Homemade Rocket Launch Semi-successful in Denmark

Here is a link to the original article at MSNBC.com.

Danish amateur rocket, Heat-1X Tycho Brahe, a MSC (micro spacecraft), takes off from its launch pad in the Baltic Sea on June 3, 2011. The original plan for the Danish amateur rocket builders was to send the rocket about 10 miles up in the air, but the craft reached only 1.7 miles (2.8 km) and flew a total of 5.3 miles (8.5 km). The spacecraft was carrying a human sized doll, and is part of a larger plan to send a human into space.

The amateur rocket building team is composed of Peter Madsen and Kristian von Bengtson from Denmark. Although this 9.5 m tall rocket weighing more than 2 tons only reached a low altitude of 2800m (9200 ft), which has been beaten by many previous private rocketeers, it is good to see many private entries in the space race (and private missiles!!) that was once the sole realm of government agencies. This launch from abroad a barge nicknamed “Sputnik” anchored in the Baltic Sea near the Danish island of Bornholm was their second launch attempt, and was deemed a success even though the rocket failed to reach the expected altitude of 15 to 16 km (9.3 to 10 miles). At the team’s first attempt in September 2010, the rocket did not achieve lift off. The goal is to send an even bigger rocket 100 km into space. The duo is supported in their quest by a group called the Copenhagen Suborbitals. Here is another link with more pictures.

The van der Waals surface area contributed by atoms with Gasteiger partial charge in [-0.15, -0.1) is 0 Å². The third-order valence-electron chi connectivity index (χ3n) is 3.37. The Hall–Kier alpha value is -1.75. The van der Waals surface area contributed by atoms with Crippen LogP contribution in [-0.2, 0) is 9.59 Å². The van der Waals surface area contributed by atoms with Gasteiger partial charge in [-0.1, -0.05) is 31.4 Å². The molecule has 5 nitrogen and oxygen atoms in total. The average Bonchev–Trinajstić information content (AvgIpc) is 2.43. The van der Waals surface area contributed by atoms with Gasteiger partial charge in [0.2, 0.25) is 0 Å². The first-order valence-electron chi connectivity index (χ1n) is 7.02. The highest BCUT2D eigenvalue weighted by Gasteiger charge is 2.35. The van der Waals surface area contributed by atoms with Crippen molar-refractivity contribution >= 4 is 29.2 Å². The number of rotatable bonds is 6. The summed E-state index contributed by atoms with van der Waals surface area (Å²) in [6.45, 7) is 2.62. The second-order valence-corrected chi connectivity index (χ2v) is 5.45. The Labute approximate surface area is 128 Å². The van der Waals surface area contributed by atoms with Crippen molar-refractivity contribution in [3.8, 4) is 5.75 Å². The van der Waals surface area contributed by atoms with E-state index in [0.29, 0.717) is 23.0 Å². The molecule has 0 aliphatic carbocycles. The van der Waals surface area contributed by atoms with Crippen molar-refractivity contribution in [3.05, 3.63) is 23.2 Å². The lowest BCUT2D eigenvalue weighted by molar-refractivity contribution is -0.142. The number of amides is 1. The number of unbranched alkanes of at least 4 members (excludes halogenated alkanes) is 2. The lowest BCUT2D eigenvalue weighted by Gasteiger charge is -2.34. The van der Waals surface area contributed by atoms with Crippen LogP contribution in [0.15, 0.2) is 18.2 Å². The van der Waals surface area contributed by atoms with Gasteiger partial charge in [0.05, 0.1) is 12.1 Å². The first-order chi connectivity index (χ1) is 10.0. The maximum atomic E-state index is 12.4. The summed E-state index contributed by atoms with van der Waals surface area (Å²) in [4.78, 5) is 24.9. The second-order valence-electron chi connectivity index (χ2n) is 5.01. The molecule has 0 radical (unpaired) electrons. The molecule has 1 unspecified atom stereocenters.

More power to the private rocketeers. More private players means more competition and innovation, which means more spin-off technologies, new industries, new possibilities, more jobs and opportunities. Plus, there is an increased chance for common people to be able to go to space one day soon.

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About propulsiontech

Propulsion technologist, aerospace engineer
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